An All-American middle linebacker from USC was chosen in the second round of the NFL draft, questions about his ability to perform at the next level apparently knocking him out of the big-money first round.
Reverse the tape to 2005.
That's when every team passed on Lofa Tatupu in the first round.
The Seattle Seahawks finally took the two-year Trojans starter in the second round with the 45th pick in what turned out to be one of the biggest steals in recent draft history.
Tatupu helped lead the Seattle Seahawks to the Super Bowl as a rookie and was selected to the Pro Bowl in each of his first three seasons. Last year, he signed a $42-million contract extension that includes more than $18 million in guarantees.
Maualuga has designs on a similar reversal of fortune.
After pre-draft hype that had him going anywhere from the top 10 to the latter part of the first round, Maualuga was not taken until the Cincinnati Bengals nabbed him with the 38th overall pick last Saturday.
"I don't know why he was still there," Bengals Coach Marvin Lewis said, "but he was, and we're excited."
So is Maualuga, who said Thursday night that he had gotten over his initial disappointment but not his desire to show NFL evaluators what they missed.
That mission started Friday when the Bengals opened a mini-camp.
"I'll definitely come in with a chip on my shoulder to prove everybody wrong and to let everyone know I should have gone in the first round," Maualuga said in a phone interview from Cincinnati.
Maualuga acknowledged hearing pre- and post-draft whispers that teams were reluctant to take him earlier because of trust issues.
Four linebackers were selected in the first round, including USC teammates Brian Cushing and Clay Matthews. Cushing was selected 15th by the Houston Texans, Matthews 26th by the Green Bay Packers.
None had the resume of Maualuga, a three-year starter who won the Bednarik Award last season as college football's top defensive player.
But Maualuga's draft status might have been affected by an incident during his freshman season, when he was charged with a misdemeanor for punching a man at a party. (He entered a diversion program, and the charge was dropped upon his completion of it.) Maualuga also gained unwelcome national attention this year when he was caught on video gesturing suggestively behind ESPN reporter Erin Andrews before the Rose Bowl in January.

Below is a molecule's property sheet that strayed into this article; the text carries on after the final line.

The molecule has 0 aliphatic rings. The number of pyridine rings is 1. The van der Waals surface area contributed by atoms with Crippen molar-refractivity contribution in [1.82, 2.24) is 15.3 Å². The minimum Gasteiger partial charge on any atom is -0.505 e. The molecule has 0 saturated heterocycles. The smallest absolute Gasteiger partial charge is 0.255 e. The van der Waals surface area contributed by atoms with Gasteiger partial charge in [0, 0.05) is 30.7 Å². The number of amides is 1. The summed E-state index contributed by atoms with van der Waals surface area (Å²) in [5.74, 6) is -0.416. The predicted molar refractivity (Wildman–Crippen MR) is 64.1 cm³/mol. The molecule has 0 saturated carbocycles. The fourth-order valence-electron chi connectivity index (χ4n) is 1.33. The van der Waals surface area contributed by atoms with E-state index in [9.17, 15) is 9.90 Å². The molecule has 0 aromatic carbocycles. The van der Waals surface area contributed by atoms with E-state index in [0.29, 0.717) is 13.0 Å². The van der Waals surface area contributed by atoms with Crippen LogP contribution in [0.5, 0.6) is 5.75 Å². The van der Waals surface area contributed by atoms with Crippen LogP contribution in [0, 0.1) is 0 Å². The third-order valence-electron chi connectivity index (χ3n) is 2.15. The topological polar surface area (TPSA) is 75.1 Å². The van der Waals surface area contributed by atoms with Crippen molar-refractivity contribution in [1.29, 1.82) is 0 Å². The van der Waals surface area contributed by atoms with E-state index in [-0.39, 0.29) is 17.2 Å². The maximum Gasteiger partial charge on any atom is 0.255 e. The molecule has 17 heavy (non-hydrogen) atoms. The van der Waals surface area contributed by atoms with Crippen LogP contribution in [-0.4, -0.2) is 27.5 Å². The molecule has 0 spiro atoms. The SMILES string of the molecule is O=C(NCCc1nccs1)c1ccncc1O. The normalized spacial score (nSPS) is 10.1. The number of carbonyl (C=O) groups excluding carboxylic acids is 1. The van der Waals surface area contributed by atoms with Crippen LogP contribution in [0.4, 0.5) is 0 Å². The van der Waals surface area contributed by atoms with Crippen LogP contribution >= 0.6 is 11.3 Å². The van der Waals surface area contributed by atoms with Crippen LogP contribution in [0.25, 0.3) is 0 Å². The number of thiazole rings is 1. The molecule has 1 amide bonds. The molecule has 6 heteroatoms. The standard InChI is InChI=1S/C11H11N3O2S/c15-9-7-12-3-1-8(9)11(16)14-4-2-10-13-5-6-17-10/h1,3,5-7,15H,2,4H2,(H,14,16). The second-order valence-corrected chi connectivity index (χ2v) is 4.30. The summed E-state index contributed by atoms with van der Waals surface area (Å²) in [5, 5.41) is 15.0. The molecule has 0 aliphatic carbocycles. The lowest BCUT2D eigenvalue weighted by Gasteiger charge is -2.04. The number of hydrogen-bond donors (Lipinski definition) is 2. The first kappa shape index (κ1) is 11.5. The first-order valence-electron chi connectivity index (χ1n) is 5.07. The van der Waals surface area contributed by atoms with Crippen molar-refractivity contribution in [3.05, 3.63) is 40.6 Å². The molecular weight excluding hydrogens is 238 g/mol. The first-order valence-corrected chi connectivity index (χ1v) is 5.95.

One NFL team scout said Maualuga lacked discipline on the field, his "splash" plays -- the legendary sideline hit on UCLA quarterback Patrick Cowan and the interception return for a touchdown against Ohio State -- overshadowing inconsistency. The scout also said Maualuga interviewed poorly at the NFL combine in February, becoming confused when defensive coaches quizzed him.
"That, combined with a perceived lack of maturity, were the biggest concerns," said the scout, who spoke on the condition of anonymity because he was not authorized by his team to speak on the record. "If you thought he was mature enough to really work at the game and approached it like a pro he would likely have gone higher. Character in the end played the biggest factor in the fall."
A personnel director for an NFL team said Maualuga simply "guesses" too much on the field and did not grade out as a three-down player.
"A lot of the problem that I have with him is he is more of a first- and second-down player -- not a third-down guy," the personnel director said. "If you're going to get a guy in the first round you want a guy that can play on third down."
USC Coach Pete Carroll and Trojans linebackers coach Ken Norton have said that Maualuga is capable of doing whatever is required on the field. Carroll also pointed out that no middle linebackers were selected in the first round. The St. Louis Rams took Ohio State middle linebacker James Laurinaitis three picks before the Bengals picked Maualuga.
"It's just the position of middle linebacker and everyone looking for this hybrid outside linebacker-defensive end type of defensive player," Maualuga told reporters after he was drafted.
Regardless, the Bengals were thrilled to add Maualuga to a linebacker corps that includes Dhani Jones, Domata Peko and former Trojan Keith Rivers.
Jeff FitzGerald, the Bengals' linebackers coach, indicated that other teams might have been fooled by Maualuga's combine performance.
"He wasn't what you would call a 'measurable guy' in terms of his testing scores, whether it's broad jump, his 40 time -- things of that nature," FitzGerald told reporters on draft day. "What he does, though, is play ball. . . . He's a great inside linebacker who could probably play anywhere across the board."
Maualuga is not picky. He said he was excited to join the Bengals and would play inside, outside or any position that gets him onto the field.
On Thursday night, Rivers stopped by the hotel to visit and help with the playbook. Maualuga will be working out at the strong-side spot.
"It will be a different feeling, a transition lining up against the tight end and rushing outside," Maualuga said. "But it's something I think I can learn and adjust to very well."
"I'm just ready to get things going."
Time staff writer Sam Farmer contributed to this report.